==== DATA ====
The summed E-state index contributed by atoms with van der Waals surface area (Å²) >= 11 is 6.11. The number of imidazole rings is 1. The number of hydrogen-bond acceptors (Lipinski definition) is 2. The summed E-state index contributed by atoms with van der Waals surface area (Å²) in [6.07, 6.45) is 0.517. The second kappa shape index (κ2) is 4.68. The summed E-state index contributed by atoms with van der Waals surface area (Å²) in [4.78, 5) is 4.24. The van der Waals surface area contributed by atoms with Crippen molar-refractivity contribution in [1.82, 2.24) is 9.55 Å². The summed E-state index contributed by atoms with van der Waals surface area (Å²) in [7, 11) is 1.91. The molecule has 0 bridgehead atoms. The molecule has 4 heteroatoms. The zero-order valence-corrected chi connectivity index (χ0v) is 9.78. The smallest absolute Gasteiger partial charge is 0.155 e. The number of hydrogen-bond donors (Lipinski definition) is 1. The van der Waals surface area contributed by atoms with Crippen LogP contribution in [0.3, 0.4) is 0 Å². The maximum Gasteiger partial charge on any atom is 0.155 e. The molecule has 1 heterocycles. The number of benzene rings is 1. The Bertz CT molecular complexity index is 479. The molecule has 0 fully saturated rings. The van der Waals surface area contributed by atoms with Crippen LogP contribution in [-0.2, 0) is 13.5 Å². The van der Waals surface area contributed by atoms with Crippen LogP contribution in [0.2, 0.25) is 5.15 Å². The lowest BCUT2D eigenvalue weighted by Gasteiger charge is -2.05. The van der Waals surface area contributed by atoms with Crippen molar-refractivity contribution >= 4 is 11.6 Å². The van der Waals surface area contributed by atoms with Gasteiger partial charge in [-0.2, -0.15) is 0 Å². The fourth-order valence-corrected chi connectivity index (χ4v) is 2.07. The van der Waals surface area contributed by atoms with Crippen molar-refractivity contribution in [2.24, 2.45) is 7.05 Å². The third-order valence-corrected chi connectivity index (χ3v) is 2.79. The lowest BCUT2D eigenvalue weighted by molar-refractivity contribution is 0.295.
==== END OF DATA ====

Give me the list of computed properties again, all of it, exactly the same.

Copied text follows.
The summed E-state index contributed by atoms with van der Waals surface area (Å²) >= 11 is 6.11. The number of imidazole rings is 1. The number of hydrogen-bond acceptors (Lipinski definition) is 2. The summed E-state index contributed by atoms with van der Waals surface area (Å²) in [6.07, 6.45) is 0.517. The second kappa shape index (κ2) is 4.68. The summed E-state index contributed by atoms with van der Waals surface area (Å²) in [4.78, 5) is 4.24. The van der Waals surface area contributed by atoms with Crippen molar-refractivity contribution in [1.82, 2.24) is 9.55 Å². The summed E-state index contributed by atoms with van der Waals surface area (Å²) in [7, 11) is 1.91. The molecule has 0 bridgehead atoms. The molecule has 4 heteroatoms. The zero-order valence-corrected chi connectivity index (χ0v) is 9.78. The smallest absolute Gasteiger partial charge is 0.155 e. The number of hydrogen-bond donors (Lipinski definition) is 1. The van der Waals surface area contributed by atoms with Crippen LogP contribution in [0.3, 0.4) is 0 Å². The maximum Gasteiger partial charge on any atom is 0.155 e. The molecule has 1 heterocycles. The number of benzene rings is 1. The Bertz CT molecular complexity index is 479. The molecule has 0 fully saturated rings. The van der Waals surface area contributed by atoms with Crippen LogP contribution in [-0.2, 0) is 13.5 Å². The van der Waals surface area contributed by atoms with Crippen LogP contribution in [0.2, 0.25) is 5.15 Å². The lowest BCUT2D eigenvalue weighted by Gasteiger charge is -2.05. The van der Waals surface area contributed by atoms with Crippen molar-refractivity contribution >= 4 is 11.6 Å². The van der Waals surface area contributed by atoms with Gasteiger partial charge in [-0.2, -0.15) is 0 Å². The fourth-order valence-corrected chi connectivity index (χ4v) is 2.07. The van der Waals surface area contributed by atoms with Crippen molar-refractivity contribution in [2.24, 2.45) is 7.05 Å². The third-order valence-corrected chi connectivity index (χ3v) is 2.79. The lowest BCUT2D eigenvalue weighted by molar-refractivity contribution is 0.295.